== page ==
Chapter export: it affects 60% of the wine produced in Piedmont, of which 70% in EU countries and 30% in non-EU countries. An export that holds but with different speeds according to the products: Piedmontese PDO wines did better than the Italian average, Asti spumante did well while still reds contracted. In the markets, as is well known, Italian wine has not had an easy year: Denis Pantini, head of Nomisma Wine Monitor, analyzed the performance of Piedmontese wines, particularly abroad. For exports of Italian PDO wines (-0.3% in value, -3.9% in volume), those from Piedmont fared better than average, Asti spumante PDO grew by 5.2% in value and slightly declined in quantity exported (-0.9%) with Piedmont’s PDO still reds, on the other hand, contracting by 2.6% in value and 5% in volume (against, respectively, a 5.6% and 8.1% drop that affected the entire category of PDO reds).
Looking at the main export markets for Piedmontese PDO wines, the changes over 2022 manifested themselves differently. Thus, in the case of still reds and looking at values, the main declines involved Canada, Norway, Germany, and the United Kingdom while at the opposite end there were increases in France and Sweden. On the other hand, in the case of Asti Spumante, the value of exports (from January to October 2023 when comparing with 2022) increased in Latvia (these are mostly re-exports to Russia), Germany, Uk, Poland and Austria while it decreased in the US, Mexico and Japan. Looking to the future, in addition to the international scenario, a focus was devoted to Italy’s demographic evolution and the approach to wine consumption by new generations. Demographic forecasts released by Istat show a country that by 2050 will be less populous (-5 million inhabitants compared to today) and older (35% of the population will be over 65 years old). This, according to the analysis, will result in less wine consumption (in quantity), which, by the way, has already dropped by almost 30% in the past two decades.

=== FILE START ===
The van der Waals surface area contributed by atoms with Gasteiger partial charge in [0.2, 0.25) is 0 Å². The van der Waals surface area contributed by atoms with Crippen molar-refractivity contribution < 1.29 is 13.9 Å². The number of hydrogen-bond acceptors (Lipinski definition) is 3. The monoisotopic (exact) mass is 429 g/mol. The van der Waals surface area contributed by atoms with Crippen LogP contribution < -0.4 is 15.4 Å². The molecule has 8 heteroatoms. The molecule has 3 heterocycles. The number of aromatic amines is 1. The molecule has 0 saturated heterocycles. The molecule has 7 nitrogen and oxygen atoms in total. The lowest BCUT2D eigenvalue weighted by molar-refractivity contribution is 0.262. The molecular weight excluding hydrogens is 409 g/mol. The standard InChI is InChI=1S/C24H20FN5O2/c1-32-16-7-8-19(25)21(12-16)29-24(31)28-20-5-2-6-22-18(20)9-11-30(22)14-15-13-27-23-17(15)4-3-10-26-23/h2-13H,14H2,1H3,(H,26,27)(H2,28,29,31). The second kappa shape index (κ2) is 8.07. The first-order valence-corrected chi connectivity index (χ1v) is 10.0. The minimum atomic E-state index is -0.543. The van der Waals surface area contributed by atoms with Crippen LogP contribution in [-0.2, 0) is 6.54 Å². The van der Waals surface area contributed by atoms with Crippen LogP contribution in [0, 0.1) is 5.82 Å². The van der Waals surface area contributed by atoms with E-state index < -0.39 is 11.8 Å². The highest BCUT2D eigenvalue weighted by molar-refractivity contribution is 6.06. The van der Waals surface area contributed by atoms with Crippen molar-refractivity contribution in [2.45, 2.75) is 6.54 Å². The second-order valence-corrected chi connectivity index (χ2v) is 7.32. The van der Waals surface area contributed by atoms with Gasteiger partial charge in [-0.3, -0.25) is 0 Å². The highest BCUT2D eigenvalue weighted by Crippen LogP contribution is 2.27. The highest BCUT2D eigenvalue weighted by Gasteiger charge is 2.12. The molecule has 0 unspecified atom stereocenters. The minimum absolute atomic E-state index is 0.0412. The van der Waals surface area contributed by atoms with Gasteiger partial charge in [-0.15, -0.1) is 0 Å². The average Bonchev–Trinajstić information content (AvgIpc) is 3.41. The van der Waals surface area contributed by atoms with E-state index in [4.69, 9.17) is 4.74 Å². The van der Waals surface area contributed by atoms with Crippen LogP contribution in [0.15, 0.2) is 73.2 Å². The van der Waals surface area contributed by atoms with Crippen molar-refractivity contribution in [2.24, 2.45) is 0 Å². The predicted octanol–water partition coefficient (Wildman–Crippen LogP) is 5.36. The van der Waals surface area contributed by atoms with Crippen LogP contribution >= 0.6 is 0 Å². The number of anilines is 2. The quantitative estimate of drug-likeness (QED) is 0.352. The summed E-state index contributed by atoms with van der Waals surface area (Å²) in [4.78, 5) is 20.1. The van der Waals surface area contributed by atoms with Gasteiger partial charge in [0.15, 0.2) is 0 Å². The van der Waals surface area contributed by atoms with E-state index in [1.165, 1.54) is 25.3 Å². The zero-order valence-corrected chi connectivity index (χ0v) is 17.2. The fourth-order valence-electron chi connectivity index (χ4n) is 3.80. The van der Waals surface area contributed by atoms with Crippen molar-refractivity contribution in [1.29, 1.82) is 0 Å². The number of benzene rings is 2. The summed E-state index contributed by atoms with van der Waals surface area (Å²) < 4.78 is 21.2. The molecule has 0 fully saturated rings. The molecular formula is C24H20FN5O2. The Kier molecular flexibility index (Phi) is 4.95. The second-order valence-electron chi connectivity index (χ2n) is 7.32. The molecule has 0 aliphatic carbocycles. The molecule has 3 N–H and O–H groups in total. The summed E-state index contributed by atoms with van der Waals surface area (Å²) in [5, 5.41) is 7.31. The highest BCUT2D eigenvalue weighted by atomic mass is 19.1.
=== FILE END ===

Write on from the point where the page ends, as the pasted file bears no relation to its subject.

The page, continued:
In order to maintain the production structure of the Italian wine industry unchanged, with all the positive implications it expresses at the socio-economic level for the Country System and for individual territories, it will be necessary both to export more, also seeking new markets, and to understand in time the evolution of the tastes and consumption habits of today’s young people. Young people who, currently in the choice of buying a wine, seem to prefer attributes partly shared also with the generations of the less young (such as territorial origin, enhancement of indigenous grape varieties), others indicated with greater emphasis (sustainable wines) but still others where the gap with the average Italian consumer is very evident. This is the case of “limited edition” wines (promoted by influencers or made in collaboration with companies from the world of fashion and fashion), but especially of wines suitable for mixology. For Giulio Porzio, of Vignaioli Piemontesi, “we are facing a vintage where on the one hand we give great quality to the consumer, on the other hand with criticalities from the production point of view. It is time to address the problems: water scarcity and diseases, first and foremost flavescence dorée, which together lower the yields per hectare and therefore the income of winemakers. This makes us extremely vulnerable. It is time to do and not to profess. We must look to the future and invest in new strategies to give viticulture in the Unesco hills and those who work there a tomorrow”. Piedmont Region Agriculture Councillor Marco Protopapa highlighted how viticulture and Piedmont agriculture in general are “facing an epochal change: first of all in the vineyard where the climate is putting our viticulturists to the test. In our region, too, a drought that has been prolonged for two years now, high summer temperatures, snow that does not arrive and, as a result, water reserves that are becoming increasingly reduced, are all sources of great concern for agriculture. The most immediate consequence is the decline in grape production. Added to this is uncertainty coming from international markets and affecting the Italian wine system in general. It is clear that the wine sector faces significant challenges; however, in the midst of these difficulties, it is important to recognize and take advantage of the opportunities that may emerge. Investing in the promotion of local excellence, such as quality cuisine, fine wines and our UNESCO World Heritage-listed scenic beauty, can become an asset in attracting tourism. This, in turn, could provide essential support to the local economy, creating job opportunities for young people and those involved in the industry. In recent years, Piedmont has been among the top destinations in Italy for wine tourists, with an increase in the presence of foreigners in all months of the year”.